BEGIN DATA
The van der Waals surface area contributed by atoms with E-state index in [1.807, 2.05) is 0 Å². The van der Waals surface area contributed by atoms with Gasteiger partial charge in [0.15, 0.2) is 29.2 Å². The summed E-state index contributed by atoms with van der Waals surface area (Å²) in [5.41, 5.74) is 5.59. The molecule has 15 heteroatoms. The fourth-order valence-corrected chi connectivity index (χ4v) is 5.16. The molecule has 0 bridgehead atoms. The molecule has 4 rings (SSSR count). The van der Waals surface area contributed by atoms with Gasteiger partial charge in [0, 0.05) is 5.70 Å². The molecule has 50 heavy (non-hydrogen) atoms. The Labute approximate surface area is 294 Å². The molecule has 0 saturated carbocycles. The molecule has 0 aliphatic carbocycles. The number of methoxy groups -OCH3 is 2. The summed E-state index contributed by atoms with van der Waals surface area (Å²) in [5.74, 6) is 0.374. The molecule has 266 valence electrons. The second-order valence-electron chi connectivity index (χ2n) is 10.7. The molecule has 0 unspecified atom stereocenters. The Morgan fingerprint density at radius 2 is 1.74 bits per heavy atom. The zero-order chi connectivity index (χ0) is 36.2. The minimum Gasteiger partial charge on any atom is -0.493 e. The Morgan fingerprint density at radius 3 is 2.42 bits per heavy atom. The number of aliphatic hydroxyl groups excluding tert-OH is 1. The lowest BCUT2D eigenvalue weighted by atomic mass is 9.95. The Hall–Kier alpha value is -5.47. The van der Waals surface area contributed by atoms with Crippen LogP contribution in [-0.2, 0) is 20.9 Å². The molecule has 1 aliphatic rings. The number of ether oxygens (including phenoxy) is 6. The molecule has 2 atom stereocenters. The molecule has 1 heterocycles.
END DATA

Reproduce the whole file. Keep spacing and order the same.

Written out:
The van der Waals surface area contributed by atoms with E-state index in [1.807, 2.05) is 0 Å². The van der Waals surface area contributed by atoms with Gasteiger partial charge in [0.15, 0.2) is 29.2 Å². The summed E-state index contributed by atoms with van der Waals surface area (Å²) in [5.41, 5.74) is 5.59. The molecule has 15 heteroatoms. The fourth-order valence-corrected chi connectivity index (χ4v) is 5.16. The molecule has 0 bridgehead atoms. The molecule has 4 rings (SSSR count). The van der Waals surface area contributed by atoms with Gasteiger partial charge in [0, 0.05) is 5.70 Å². The molecule has 50 heavy (non-hydrogen) atoms. The Labute approximate surface area is 294 Å². The molecule has 0 saturated carbocycles. The molecule has 0 aliphatic carbocycles. The number of methoxy groups -OCH3 is 2. The summed E-state index contributed by atoms with van der Waals surface area (Å²) in [5.74, 6) is 0.374. The molecule has 266 valence electrons. The second-order valence-electron chi connectivity index (χ2n) is 10.7. The molecule has 0 unspecified atom stereocenters. The Morgan fingerprint density at radius 2 is 1.74 bits per heavy atom. The zero-order chi connectivity index (χ0) is 36.2. The minimum Gasteiger partial charge on any atom is -0.493 e. The Morgan fingerprint density at radius 3 is 2.42 bits per heavy atom. The number of aliphatic hydroxyl groups excluding tert-OH is 1. The lowest BCUT2D eigenvalue weighted by atomic mass is 9.95. The Hall–Kier alpha value is -5.47. The van der Waals surface area contributed by atoms with Crippen LogP contribution in [-0.2, 0) is 20.9 Å². The molecule has 1 aliphatic rings. The number of ether oxygens (including phenoxy) is 6. The molecule has 2 atom stereocenters. The molecule has 1 heterocycles.